But much of the insight in Putin comes from interviews with western officials, and from those Russian officials selected by the Kremlin to speak (Putin did not grant an interview). Percy describes the making of the Putin documentary as far more difficult, with access far more restricted than in the Gorbachev era.

“Russia has become a place where people are scared” to talk, she says. Percy describes the atmosphere in Putin’s Russia as “reverse glasnost.”

Nevertheless, Putin is said to have liked the film, and NTV, owned by Gazprom, the Kremlin-controlled natural gas monopoly, aired it last year just before Putin won election to a third presidential term.

“An NTV chap told us: ‘He thinks it shows him as a strong leader,’ ” wrote Percy and Paul Mitchell, series director of Putin, Russia and the West. “What liberals saw as a revelation of Putin’s brutal suppression of dissent, his supporters saw as the strongman standing up to western enemies or greedy oligarchs.”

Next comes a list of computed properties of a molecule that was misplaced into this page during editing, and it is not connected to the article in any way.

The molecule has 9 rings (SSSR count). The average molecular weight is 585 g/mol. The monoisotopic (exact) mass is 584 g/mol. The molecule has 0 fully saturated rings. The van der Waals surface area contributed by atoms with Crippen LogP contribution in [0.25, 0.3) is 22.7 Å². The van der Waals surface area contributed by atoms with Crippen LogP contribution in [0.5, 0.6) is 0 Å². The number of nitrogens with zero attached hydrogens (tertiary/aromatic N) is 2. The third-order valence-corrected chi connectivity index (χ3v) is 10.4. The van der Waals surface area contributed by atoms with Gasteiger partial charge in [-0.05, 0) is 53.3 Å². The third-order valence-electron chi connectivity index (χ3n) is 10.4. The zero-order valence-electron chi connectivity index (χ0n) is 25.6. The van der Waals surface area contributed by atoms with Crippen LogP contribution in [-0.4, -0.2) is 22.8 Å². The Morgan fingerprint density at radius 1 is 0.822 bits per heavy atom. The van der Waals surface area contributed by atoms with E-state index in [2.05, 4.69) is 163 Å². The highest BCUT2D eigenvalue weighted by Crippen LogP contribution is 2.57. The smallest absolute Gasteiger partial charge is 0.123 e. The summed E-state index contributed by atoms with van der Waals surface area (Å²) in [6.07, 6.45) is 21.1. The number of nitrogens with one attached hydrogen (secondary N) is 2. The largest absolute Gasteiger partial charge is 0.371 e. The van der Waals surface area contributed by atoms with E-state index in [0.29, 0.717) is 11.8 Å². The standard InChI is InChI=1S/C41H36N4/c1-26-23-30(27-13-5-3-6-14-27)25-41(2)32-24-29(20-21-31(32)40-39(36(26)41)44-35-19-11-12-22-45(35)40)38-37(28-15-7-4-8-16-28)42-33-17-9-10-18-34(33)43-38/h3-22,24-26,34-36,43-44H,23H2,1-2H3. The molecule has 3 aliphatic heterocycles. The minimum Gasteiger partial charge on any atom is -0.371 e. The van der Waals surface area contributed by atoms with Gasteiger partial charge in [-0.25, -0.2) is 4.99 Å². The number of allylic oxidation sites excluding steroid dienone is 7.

But Percy notes that NTV was careful to run the broadcast before the election, which Putin won handily despite months of opposition protests and allegations of election fraud.

Gone were the days of Gorbachev, when—at least temporarily—public opinion mattered, elections were at least “quasi-democratic,” and the press could hold officials accountable. “Vladimir Putin still calls the shots,” wrote Percy and Mitchell as Russians went to the polls last March. “And if all goes to his plan, by today he will no longer have to worry about public opinion.”

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Ann Cooper teaches at Columbia's Graduate School of Journalism. She has worked as a reporter for newspapers, magazines, and National Public Radio, and was the executive director of the Committee to Protect Journalists.